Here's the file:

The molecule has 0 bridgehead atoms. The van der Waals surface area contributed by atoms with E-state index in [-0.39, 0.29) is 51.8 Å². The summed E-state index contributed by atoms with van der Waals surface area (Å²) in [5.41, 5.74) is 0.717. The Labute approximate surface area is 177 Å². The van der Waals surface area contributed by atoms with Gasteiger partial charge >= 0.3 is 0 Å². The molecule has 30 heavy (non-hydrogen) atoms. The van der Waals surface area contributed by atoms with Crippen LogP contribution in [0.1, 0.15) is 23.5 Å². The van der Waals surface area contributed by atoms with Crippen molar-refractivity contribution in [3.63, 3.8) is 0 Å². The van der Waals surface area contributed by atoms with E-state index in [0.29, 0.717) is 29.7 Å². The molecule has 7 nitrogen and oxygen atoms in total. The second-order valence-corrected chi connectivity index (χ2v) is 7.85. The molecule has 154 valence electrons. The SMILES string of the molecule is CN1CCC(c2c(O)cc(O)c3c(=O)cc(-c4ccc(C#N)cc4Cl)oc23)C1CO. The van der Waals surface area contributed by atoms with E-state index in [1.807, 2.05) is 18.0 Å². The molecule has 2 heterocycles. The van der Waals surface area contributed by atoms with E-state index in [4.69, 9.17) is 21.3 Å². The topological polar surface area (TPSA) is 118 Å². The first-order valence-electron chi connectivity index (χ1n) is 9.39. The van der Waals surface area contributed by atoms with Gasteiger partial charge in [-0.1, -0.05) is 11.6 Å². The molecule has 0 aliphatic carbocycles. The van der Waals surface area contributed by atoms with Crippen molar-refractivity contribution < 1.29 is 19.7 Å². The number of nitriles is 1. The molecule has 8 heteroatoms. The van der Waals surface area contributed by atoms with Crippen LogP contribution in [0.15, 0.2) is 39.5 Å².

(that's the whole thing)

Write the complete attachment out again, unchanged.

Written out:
The molecule has 0 bridgehead atoms. The van der Waals surface area contributed by atoms with E-state index in [-0.39, 0.29) is 51.8 Å². The summed E-state index contributed by atoms with van der Waals surface area (Å²) in [5.41, 5.74) is 0.717. The Labute approximate surface area is 177 Å². The van der Waals surface area contributed by atoms with Gasteiger partial charge >= 0.3 is 0 Å². The molecule has 30 heavy (non-hydrogen) atoms. The van der Waals surface area contributed by atoms with Crippen LogP contribution in [0.1, 0.15) is 23.5 Å². The van der Waals surface area contributed by atoms with Crippen molar-refractivity contribution in [3.63, 3.8) is 0 Å². The van der Waals surface area contributed by atoms with E-state index in [0.29, 0.717) is 29.7 Å². The molecule has 7 nitrogen and oxygen atoms in total. The second-order valence-corrected chi connectivity index (χ2v) is 7.85. The molecule has 154 valence electrons. The SMILES string of the molecule is CN1CCC(c2c(O)cc(O)c3c(=O)cc(-c4ccc(C#N)cc4Cl)oc23)C1CO. The van der Waals surface area contributed by atoms with E-state index in [1.807, 2.05) is 18.0 Å². The molecule has 2 heterocycles. The van der Waals surface area contributed by atoms with E-state index in [4.69, 9.17) is 21.3 Å². The topological polar surface area (TPSA) is 118 Å². The first-order valence-electron chi connectivity index (χ1n) is 9.39. The van der Waals surface area contributed by atoms with Gasteiger partial charge in [-0.1, -0.05) is 11.6 Å². The molecule has 0 aliphatic carbocycles. The van der Waals surface area contributed by atoms with Crippen molar-refractivity contribution < 1.29 is 19.7 Å². The number of nitriles is 1. The molecule has 8 heteroatoms. The van der Waals surface area contributed by atoms with Crippen LogP contribution in [0.15, 0.2) is 39.5 Å².